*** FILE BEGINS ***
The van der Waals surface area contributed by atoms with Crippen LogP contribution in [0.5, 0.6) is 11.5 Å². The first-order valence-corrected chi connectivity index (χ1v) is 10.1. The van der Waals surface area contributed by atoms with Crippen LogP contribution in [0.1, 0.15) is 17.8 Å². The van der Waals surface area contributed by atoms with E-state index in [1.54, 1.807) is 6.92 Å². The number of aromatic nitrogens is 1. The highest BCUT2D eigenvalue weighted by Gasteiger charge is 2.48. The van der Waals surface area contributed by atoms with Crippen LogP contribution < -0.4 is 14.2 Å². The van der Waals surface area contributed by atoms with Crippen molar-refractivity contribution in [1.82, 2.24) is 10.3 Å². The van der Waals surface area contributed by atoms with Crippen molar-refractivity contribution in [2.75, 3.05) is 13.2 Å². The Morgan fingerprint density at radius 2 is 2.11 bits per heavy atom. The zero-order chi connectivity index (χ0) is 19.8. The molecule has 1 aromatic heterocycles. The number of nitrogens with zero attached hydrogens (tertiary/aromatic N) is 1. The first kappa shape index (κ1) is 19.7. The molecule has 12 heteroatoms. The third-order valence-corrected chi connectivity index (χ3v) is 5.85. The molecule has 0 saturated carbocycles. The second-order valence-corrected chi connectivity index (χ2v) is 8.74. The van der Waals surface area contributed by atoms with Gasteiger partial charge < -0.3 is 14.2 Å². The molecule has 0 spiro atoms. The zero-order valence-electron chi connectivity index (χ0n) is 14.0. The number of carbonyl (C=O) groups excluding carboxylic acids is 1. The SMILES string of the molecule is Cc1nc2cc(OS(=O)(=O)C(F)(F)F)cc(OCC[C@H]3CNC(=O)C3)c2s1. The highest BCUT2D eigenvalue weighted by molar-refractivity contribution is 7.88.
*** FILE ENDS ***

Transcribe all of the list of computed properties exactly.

The van der Waals surface area contributed by atoms with Crippen LogP contribution in [0.5, 0.6) is 11.5 Å². The first-order valence-corrected chi connectivity index (χ1v) is 10.1. The van der Waals surface area contributed by atoms with Crippen LogP contribution in [0.1, 0.15) is 17.8 Å². The van der Waals surface area contributed by atoms with E-state index in [1.54, 1.807) is 6.92 Å². The number of aromatic nitrogens is 1. The highest BCUT2D eigenvalue weighted by Gasteiger charge is 2.48. The van der Waals surface area contributed by atoms with Crippen LogP contribution < -0.4 is 14.2 Å². The van der Waals surface area contributed by atoms with Crippen molar-refractivity contribution in [1.82, 2.24) is 10.3 Å². The van der Waals surface area contributed by atoms with Crippen molar-refractivity contribution in [2.75, 3.05) is 13.2 Å². The Morgan fingerprint density at radius 2 is 2.11 bits per heavy atom. The zero-order chi connectivity index (χ0) is 19.8. The molecule has 1 aromatic heterocycles. The number of nitrogens with zero attached hydrogens (tertiary/aromatic N) is 1. The first kappa shape index (κ1) is 19.7. The molecule has 12 heteroatoms. The third-order valence-corrected chi connectivity index (χ3v) is 5.85. The molecule has 0 saturated carbocycles. The second-order valence-corrected chi connectivity index (χ2v) is 8.74. The van der Waals surface area contributed by atoms with Gasteiger partial charge < -0.3 is 14.2 Å². The molecule has 0 spiro atoms. The zero-order valence-electron chi connectivity index (χ0n) is 14.0. The number of carbonyl (C=O) groups excluding carboxylic acids is 1. The SMILES string of the molecule is Cc1nc2cc(OS(=O)(=O)C(F)(F)F)cc(OCC[C@H]3CNC(=O)C3)c2s1. The highest BCUT2D eigenvalue weighted by molar-refractivity contribution is 7.88.